Hair-raising moment hundreds of deadly funnel web spiders crawl out of egg sac

Harriet Brewis
Video footage shows the egg sac being carefully pulled open, revealing the nightmarish contents: Australian Reptile Park

This is the hair-raising moment a stream of deadly funnel web spiders crawled out of an egg sac.

Footage shared on Facebook captures the nightmarish event, which sees the “head of spiders” at an Australian wildlife sanctuary open up the pouch with a scalpel.

The video of Kane Christensen releasing his eight-legged friends helped mark the launch of the Australian Reptile Park’s new spider container.

The egg featured in the clip is one of 10 due to hatch soon, that will join 3,000 more of the spiders at the zoo on the New South Wales Central Coast.

Mr Christensen carefully opened the white pouch with tweezers (Australian Reptile Park)

The venomous spiders are native to Australia, with the Sydney species known for being the most deadly.

Just one bite from the fanged arachnid can kill a human in minutes if left untreated.

Fortunately, life-saving antidotes have been produced, largely thanks to Mr Christensen and his colleagues.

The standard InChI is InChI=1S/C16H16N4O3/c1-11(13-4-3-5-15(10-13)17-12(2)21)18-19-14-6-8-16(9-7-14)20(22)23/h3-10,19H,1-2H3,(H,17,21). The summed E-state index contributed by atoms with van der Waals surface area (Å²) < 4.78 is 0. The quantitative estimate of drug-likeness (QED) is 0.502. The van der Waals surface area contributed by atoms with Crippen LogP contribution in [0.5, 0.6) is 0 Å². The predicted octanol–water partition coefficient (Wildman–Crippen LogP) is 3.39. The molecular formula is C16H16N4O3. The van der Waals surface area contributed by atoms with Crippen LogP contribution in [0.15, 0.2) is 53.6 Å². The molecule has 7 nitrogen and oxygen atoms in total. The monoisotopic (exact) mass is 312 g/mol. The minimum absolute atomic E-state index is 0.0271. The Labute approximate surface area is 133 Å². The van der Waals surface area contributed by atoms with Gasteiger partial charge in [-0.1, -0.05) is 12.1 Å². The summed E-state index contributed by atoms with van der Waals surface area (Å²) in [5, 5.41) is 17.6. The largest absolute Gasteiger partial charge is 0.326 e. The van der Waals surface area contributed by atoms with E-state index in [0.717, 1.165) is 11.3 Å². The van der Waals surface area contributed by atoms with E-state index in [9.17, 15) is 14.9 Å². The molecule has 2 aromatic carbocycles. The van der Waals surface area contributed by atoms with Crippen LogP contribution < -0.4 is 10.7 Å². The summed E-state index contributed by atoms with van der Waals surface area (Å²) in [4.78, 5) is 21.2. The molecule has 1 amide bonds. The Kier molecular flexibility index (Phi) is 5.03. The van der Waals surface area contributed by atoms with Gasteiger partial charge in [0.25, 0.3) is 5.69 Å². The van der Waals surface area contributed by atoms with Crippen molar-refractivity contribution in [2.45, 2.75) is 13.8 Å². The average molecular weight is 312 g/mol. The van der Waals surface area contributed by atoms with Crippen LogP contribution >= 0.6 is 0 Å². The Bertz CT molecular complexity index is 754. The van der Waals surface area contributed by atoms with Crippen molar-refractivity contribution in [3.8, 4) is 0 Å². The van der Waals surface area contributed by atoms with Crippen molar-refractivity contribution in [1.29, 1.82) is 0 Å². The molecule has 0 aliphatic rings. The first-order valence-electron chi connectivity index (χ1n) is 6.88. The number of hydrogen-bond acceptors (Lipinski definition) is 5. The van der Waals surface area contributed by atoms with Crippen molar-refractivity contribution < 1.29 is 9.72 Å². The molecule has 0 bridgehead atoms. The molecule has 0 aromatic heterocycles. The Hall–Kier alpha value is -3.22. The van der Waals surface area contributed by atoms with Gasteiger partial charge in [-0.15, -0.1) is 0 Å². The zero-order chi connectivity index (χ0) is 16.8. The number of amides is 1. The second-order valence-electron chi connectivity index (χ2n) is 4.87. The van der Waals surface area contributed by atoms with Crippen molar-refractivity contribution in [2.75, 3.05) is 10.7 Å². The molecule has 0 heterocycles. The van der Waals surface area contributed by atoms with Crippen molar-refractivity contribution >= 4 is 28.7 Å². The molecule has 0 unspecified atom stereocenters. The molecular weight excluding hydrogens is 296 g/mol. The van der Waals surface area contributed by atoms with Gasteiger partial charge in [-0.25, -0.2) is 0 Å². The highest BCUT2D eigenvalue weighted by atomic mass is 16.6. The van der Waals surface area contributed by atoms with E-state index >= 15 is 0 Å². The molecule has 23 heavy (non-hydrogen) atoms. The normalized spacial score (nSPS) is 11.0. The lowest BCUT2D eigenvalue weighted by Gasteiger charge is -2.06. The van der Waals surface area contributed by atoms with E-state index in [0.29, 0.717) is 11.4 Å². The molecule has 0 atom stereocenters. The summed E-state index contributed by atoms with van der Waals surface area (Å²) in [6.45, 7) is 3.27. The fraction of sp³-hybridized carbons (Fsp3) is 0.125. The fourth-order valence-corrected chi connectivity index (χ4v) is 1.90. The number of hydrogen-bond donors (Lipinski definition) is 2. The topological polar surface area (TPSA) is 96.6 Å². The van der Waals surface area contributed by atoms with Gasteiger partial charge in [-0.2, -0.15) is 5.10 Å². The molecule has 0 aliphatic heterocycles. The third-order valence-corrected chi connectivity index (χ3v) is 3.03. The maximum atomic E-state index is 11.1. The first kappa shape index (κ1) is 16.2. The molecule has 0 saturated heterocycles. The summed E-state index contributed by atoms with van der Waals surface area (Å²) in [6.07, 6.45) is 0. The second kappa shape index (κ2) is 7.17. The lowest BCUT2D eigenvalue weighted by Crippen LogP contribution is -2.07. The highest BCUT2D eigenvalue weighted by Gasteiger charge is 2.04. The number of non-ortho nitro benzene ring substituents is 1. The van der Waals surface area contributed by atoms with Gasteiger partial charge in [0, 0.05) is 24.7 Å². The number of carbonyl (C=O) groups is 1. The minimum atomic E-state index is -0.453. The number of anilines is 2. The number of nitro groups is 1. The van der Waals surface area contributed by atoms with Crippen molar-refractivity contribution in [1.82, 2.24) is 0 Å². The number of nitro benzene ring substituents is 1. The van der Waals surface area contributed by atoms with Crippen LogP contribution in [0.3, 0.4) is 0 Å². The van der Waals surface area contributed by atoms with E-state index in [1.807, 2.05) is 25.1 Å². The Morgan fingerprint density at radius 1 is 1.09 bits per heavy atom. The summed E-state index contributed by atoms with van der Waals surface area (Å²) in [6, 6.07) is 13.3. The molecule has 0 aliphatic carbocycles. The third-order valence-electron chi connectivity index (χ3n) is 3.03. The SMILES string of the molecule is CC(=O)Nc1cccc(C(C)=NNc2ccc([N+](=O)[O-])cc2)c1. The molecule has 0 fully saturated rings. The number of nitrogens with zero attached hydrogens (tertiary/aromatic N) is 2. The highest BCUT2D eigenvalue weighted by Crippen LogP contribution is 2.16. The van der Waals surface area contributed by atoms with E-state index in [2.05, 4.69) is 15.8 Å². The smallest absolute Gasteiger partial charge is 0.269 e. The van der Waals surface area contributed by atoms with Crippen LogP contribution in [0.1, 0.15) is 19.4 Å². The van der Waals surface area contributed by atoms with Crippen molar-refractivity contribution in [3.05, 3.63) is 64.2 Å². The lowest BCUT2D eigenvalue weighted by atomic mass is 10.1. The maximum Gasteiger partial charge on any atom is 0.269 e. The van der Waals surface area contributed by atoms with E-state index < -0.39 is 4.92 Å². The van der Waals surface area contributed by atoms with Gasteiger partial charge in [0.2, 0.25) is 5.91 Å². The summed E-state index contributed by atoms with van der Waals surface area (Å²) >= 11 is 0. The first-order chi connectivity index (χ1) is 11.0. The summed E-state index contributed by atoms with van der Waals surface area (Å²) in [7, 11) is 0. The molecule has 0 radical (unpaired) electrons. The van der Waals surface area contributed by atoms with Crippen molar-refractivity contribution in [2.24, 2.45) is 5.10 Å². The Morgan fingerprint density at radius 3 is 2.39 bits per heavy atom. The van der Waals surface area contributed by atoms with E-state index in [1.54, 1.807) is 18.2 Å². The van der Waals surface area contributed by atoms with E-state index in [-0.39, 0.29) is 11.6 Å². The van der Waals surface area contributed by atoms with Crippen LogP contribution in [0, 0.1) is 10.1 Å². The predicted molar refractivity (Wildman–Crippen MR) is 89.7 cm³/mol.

They are on the frontline of an antivenin and research programme that has prevented any deaths from funnel-web spider bites in Australia over the past 38 years.

To create the lifesaving antidote, the team milk the spiders to extract their venom.

The spiders are 'milked' to create life-saving antivenoms (Australian Reptile Park)

Mr Christensen explained that by breeding the spiders in the park’s new container, he and his fellow specialists aim to milk 3,000 funnel webs each year.

The raw venom “milk” is then sent to biochemical group Seqirus, who create the antivenom for hospitals around Australia.

Australian Reptile Park is the only place in the country where the practice takes place, and the ones seen in the Facebook video are the first to have been grown in captivity for the specific purpose of venom milking, according to Australian site

The spiders are often found in shady, sheltered and damp places and have been found in shoes in the past.

In 2017, a record 12 vials of the antivenin were used to save a 10-year-old boy’s life after we was bitten by a funnel-web spider hiding in his shoe on the Central Coast.

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